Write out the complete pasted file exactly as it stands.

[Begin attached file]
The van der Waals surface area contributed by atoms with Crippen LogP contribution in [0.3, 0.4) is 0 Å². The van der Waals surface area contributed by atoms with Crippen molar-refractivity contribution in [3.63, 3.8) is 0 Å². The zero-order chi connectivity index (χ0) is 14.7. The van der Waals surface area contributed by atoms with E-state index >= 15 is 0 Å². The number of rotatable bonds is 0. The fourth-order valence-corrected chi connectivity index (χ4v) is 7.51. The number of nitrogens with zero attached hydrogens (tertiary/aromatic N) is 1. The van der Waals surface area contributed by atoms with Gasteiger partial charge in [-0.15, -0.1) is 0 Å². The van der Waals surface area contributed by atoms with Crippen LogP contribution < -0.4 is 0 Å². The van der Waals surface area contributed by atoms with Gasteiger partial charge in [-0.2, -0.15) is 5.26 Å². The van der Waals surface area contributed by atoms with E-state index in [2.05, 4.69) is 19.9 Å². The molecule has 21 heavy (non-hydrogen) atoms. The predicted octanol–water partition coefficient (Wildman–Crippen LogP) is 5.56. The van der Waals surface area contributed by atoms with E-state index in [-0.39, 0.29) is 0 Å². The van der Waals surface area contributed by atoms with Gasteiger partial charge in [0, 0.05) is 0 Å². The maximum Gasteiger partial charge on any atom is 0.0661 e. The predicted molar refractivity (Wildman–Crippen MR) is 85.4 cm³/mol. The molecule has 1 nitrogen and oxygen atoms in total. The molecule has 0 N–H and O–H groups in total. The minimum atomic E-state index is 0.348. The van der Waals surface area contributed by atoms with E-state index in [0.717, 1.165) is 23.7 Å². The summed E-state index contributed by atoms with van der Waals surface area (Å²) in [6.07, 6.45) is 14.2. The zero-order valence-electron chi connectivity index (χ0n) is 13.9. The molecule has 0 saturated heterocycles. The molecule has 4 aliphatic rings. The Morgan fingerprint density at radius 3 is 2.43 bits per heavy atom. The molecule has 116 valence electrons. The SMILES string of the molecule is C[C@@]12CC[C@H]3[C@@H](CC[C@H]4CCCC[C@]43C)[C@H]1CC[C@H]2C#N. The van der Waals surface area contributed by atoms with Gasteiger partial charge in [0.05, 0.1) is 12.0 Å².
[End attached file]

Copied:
The van der Waals surface area contributed by atoms with Crippen LogP contribution in [0.3, 0.4) is 0 Å². The van der Waals surface area contributed by atoms with Crippen molar-refractivity contribution in [3.63, 3.8) is 0 Å². The zero-order chi connectivity index (χ0) is 14.7. The van der Waals surface area contributed by atoms with E-state index >= 15 is 0 Å². The number of rotatable bonds is 0. The fourth-order valence-corrected chi connectivity index (χ4v) is 7.51. The number of nitrogens with zero attached hydrogens (tertiary/aromatic N) is 1. The van der Waals surface area contributed by atoms with Gasteiger partial charge in [-0.15, -0.1) is 0 Å². The van der Waals surface area contributed by atoms with Crippen LogP contribution < -0.4 is 0 Å². The van der Waals surface area contributed by atoms with Gasteiger partial charge in [-0.2, -0.15) is 5.26 Å². The van der Waals surface area contributed by atoms with E-state index in [2.05, 4.69) is 19.9 Å². The molecule has 21 heavy (non-hydrogen) atoms. The predicted octanol–water partition coefficient (Wildman–Crippen LogP) is 5.56. The van der Waals surface area contributed by atoms with E-state index in [-0.39, 0.29) is 0 Å². The van der Waals surface area contributed by atoms with Gasteiger partial charge in [0, 0.05) is 0 Å². The maximum Gasteiger partial charge on any atom is 0.0661 e. The predicted molar refractivity (Wildman–Crippen MR) is 85.4 cm³/mol. The molecule has 1 nitrogen and oxygen atoms in total. The molecule has 0 N–H and O–H groups in total. The minimum atomic E-state index is 0.348. The van der Waals surface area contributed by atoms with E-state index in [0.717, 1.165) is 23.7 Å². The summed E-state index contributed by atoms with van der Waals surface area (Å²) in [6.07, 6.45) is 14.2. The zero-order valence-electron chi connectivity index (χ0n) is 13.9. The molecule has 0 saturated heterocycles. The molecule has 4 aliphatic rings. The Morgan fingerprint density at radius 3 is 2.43 bits per heavy atom. The molecule has 116 valence electrons. The SMILES string of the molecule is C[C@@]12CC[C@H]3[C@@H](CC[C@H]4CCCC[C@]43C)[C@H]1CC[C@H]2C#N. The van der Waals surface area contributed by atoms with Gasteiger partial charge in [0.05, 0.1) is 12.0 Å².